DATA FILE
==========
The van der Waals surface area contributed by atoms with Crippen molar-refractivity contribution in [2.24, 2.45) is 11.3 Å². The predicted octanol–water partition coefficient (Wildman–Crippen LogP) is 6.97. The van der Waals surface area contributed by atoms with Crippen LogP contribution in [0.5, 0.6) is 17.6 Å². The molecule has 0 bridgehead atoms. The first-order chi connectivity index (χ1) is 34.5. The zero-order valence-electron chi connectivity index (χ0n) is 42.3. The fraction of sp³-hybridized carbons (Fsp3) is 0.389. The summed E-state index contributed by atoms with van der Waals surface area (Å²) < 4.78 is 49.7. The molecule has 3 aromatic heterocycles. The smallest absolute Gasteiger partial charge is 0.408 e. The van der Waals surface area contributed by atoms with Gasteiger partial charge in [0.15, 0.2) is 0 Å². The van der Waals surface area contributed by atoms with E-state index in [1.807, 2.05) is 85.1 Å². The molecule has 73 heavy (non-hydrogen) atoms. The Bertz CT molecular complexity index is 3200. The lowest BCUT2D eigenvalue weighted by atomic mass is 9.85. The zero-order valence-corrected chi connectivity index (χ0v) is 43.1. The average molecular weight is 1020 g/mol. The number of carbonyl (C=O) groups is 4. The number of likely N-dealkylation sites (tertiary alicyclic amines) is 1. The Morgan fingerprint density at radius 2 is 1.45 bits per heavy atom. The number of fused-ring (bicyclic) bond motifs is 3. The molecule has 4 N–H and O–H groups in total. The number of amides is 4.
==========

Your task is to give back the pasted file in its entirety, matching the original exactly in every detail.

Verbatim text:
The van der Waals surface area contributed by atoms with Crippen molar-refractivity contribution in [2.24, 2.45) is 11.3 Å². The predicted octanol–water partition coefficient (Wildman–Crippen LogP) is 6.97. The van der Waals surface area contributed by atoms with Crippen LogP contribution in [0.5, 0.6) is 17.6 Å². The molecule has 0 bridgehead atoms. The first-order chi connectivity index (χ1) is 34.5. The zero-order valence-electron chi connectivity index (χ0n) is 42.3. The fraction of sp³-hybridized carbons (Fsp3) is 0.389. The summed E-state index contributed by atoms with van der Waals surface area (Å²) < 4.78 is 49.7. The molecule has 3 aromatic heterocycles. The smallest absolute Gasteiger partial charge is 0.408 e. The van der Waals surface area contributed by atoms with Gasteiger partial charge in [0.15, 0.2) is 0 Å². The van der Waals surface area contributed by atoms with E-state index in [1.807, 2.05) is 85.1 Å². The molecule has 73 heavy (non-hydrogen) atoms. The Bertz CT molecular complexity index is 3200. The lowest BCUT2D eigenvalue weighted by atomic mass is 9.85. The zero-order valence-corrected chi connectivity index (χ0v) is 43.1. The average molecular weight is 1020 g/mol. The number of carbonyl (C=O) groups is 4. The number of likely N-dealkylation sites (tertiary alicyclic amines) is 1. The Morgan fingerprint density at radius 2 is 1.45 bits per heavy atom. The number of fused-ring (bicyclic) bond motifs is 3. The molecule has 4 N–H and O–H groups in total. The number of amides is 4.